World News

Syrian HNC opposition group says it supports Astana peace talks

Mohammad Alloush of the Jaish al Islam faction and member of the High Negotiations Committee (HNC) attends a news conference after a meeting with U.N. mediator Staffan de Mistura during Syria Peace talks at the United Nations in Geneva, Switzerland, April 13, 2016. REUTERS/Denis Balibouse/File Photo

BEIRUT (Reuters) - The Syrian opposition High Negotiations Committee said on Saturday it supported efforts towards planned peace talks in Kazakhstan, and viewed the meeting as a preliminary step for resuming the next round of political negotiations in Geneva.

The Syrian government and rebel groups opposed to Syrian President Bashar al-Assad began a nationwide ceasefire on Dec. 30 brokered by Moscow and Ankara.

The agreement aims to pave the way for new peace talks, which Russia hopes to convene in the Kazakh capital Astana later this month with Turkish and Iranian support.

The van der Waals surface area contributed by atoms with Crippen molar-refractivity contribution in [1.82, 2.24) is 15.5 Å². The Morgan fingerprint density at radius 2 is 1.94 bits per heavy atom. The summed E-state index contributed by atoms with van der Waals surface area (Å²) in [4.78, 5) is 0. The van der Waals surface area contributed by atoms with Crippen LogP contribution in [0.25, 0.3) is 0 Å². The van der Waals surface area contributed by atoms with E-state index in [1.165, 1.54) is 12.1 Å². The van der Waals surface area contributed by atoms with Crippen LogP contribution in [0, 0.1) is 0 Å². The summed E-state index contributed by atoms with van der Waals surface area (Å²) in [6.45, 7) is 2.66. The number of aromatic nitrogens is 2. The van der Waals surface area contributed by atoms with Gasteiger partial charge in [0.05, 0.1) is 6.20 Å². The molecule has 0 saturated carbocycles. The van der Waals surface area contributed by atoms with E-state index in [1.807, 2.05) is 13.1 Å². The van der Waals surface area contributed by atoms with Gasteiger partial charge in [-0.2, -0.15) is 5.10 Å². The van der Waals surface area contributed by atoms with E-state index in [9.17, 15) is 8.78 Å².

“The committee stresses its support for the negotiating military delegation ... and expresses its hope that this meeting will reinforce the truce,” the Saudi-based HNC said in a statement.

The HNC, Syria’s main political opposition umbrella group, said it considered the Astana meeting a “preliminary step for the next round of political negotiations” in Geneva.

United Nations Syria mediator Staffan de Mistura has said he intends to convene separate peace talks in Geneva on Feb. 8. The U.N.-backed talks have been held intermittently. Russia says the Kazakh talks would complement, rather than compete with, the U.N. talks.

The Moscow-led effort to revive diplomacy, without the participation of the United States, has emerged with Assad buoyed by the defeat of rebels in Aleppo, and as ties thaw between Russia and Turkey, long one of the rebels’ main backers.

Air strikes and clashes, particularly near the Syrian capital Damascus, have tarnished the shaky ceasefire since it began two weeks ago, and the warring sides have accused each other of violations.

Reporting by Ellen Francis; Editing by Andrew Bolton